Time-Space Flexibility @ Work: Analyzing the “Anywhere and Anytime Office” in the Entertainment, New Media and Arts Sector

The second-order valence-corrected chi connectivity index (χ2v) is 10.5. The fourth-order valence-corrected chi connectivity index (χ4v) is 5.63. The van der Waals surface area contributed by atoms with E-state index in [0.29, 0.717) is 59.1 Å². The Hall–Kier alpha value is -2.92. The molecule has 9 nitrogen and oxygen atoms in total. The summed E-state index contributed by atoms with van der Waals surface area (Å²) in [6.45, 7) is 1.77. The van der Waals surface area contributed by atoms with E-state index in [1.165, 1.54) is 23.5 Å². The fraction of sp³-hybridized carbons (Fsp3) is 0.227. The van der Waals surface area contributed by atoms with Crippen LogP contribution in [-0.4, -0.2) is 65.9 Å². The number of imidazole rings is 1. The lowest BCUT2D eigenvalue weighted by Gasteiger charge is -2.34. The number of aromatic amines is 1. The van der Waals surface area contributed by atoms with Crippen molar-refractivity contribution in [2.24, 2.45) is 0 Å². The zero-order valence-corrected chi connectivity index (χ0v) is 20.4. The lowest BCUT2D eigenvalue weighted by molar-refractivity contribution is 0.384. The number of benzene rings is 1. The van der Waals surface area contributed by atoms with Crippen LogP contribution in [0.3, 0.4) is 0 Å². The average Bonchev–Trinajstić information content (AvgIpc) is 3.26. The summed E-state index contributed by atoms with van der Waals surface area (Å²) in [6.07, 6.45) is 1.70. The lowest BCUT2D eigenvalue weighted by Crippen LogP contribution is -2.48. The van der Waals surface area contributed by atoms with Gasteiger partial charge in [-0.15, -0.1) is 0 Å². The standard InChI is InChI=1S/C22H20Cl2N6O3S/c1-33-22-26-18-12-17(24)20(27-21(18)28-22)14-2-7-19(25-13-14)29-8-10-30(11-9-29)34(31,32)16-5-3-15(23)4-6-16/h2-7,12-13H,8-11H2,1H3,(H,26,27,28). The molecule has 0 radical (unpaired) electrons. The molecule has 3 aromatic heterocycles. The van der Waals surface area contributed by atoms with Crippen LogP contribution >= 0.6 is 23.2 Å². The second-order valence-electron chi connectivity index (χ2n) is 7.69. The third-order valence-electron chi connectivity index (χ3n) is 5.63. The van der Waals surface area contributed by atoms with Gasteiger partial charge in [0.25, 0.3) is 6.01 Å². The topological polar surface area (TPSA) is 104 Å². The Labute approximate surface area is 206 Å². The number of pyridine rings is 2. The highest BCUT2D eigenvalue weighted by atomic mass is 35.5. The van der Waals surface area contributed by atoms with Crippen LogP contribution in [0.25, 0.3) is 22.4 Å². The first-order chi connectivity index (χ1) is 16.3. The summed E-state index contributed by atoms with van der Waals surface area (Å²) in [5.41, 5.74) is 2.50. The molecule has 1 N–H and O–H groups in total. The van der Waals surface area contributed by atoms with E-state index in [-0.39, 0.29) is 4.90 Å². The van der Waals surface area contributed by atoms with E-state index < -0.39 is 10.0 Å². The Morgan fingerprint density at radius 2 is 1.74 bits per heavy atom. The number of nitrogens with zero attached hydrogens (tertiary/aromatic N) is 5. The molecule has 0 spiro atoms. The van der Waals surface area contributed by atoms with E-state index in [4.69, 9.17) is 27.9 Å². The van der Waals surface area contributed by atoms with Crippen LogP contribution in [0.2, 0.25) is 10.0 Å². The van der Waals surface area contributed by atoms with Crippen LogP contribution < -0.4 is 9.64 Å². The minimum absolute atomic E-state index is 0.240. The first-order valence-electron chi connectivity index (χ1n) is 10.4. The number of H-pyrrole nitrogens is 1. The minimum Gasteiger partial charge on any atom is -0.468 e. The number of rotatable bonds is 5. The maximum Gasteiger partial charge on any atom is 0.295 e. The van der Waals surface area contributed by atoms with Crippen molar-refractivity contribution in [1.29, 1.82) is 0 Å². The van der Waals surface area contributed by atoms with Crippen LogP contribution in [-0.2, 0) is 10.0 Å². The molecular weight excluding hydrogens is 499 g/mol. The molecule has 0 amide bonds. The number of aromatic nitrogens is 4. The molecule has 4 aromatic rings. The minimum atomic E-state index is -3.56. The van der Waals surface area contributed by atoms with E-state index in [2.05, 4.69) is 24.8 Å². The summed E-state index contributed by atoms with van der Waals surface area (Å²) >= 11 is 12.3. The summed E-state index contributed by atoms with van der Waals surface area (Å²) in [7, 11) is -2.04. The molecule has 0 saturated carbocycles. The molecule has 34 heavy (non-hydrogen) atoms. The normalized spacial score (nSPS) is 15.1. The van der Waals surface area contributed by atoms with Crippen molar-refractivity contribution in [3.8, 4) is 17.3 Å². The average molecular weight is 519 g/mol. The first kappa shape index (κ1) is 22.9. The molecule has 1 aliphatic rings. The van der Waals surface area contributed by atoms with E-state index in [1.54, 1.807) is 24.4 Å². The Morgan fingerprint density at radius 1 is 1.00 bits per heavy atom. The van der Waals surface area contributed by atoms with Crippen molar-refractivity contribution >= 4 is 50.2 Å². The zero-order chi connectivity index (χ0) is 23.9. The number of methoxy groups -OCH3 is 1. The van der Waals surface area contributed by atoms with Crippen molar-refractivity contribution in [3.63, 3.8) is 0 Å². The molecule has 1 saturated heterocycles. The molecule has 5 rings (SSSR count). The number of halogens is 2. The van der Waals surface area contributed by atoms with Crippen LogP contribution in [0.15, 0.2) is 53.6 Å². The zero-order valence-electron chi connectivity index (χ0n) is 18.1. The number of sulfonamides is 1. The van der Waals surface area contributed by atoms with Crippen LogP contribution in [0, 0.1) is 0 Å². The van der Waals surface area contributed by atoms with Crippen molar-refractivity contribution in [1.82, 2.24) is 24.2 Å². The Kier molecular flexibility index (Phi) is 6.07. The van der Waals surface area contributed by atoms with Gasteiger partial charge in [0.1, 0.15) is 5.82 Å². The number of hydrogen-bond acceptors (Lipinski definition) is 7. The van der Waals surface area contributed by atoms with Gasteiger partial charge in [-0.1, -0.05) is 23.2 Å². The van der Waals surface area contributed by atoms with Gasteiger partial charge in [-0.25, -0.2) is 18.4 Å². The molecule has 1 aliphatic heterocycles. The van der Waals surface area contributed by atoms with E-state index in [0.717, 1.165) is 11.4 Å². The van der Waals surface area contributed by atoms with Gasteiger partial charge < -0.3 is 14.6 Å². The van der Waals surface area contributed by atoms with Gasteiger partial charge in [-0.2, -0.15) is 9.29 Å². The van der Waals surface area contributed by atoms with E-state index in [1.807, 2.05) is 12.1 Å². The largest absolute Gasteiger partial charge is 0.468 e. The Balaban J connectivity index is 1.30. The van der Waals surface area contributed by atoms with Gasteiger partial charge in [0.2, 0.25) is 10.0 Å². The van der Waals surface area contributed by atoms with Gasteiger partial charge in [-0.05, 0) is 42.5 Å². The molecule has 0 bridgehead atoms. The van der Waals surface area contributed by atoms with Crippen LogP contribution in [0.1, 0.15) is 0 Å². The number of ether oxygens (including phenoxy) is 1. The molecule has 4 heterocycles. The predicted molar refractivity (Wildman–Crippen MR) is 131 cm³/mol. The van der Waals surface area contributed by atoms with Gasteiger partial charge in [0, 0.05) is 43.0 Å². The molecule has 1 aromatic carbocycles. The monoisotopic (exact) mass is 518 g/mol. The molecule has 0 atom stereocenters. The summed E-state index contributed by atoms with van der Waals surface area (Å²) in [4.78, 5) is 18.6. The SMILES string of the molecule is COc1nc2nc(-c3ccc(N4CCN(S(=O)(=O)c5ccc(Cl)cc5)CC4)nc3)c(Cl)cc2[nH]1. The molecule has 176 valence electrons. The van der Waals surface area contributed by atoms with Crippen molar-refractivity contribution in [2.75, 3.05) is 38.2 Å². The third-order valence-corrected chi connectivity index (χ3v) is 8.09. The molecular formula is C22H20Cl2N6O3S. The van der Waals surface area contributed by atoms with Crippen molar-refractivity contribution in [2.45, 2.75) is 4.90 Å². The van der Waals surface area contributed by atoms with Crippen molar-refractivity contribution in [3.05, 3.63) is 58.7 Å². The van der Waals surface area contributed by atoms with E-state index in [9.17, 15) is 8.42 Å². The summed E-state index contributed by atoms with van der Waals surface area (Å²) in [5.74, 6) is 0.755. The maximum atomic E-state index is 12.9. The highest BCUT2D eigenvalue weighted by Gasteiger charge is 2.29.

Abstract: This thesis focuses on flexible work, known as telework, that is done through the use of information communication technology (ICT) devices in the entertainment, new media and arts sector. Fieldwork was conducted with independent professionals who work either as a producer / director, editor or motion graphic artist for the entertainment, new media and arts sector in the Los Angeles area. When working in a time-space flexible format, boundaries between home and work as well as personal and public realms tend to become blurred. In this blurred context, the thesis analyzes a web of cultural complexity that exists behind the materialization of boundaries when teleworking. This ethnographic work also problematizes the point of view of a number of social scientists that characterize flexibility and modern life as a liquid or chaotic lack of routines. Through empirical material this research examines rhythms and mechanisms between flexibility and stability, unveiling a more viscous consistency of everyday life. This work helps better understand the relation between home and work as well as stability and change. Focusing on telework practices can help rethink these realms and how they relate to each other but also how they transform each other. Research methods combined time-diaries, interviews, observation, visual ethnography and autoethnography.
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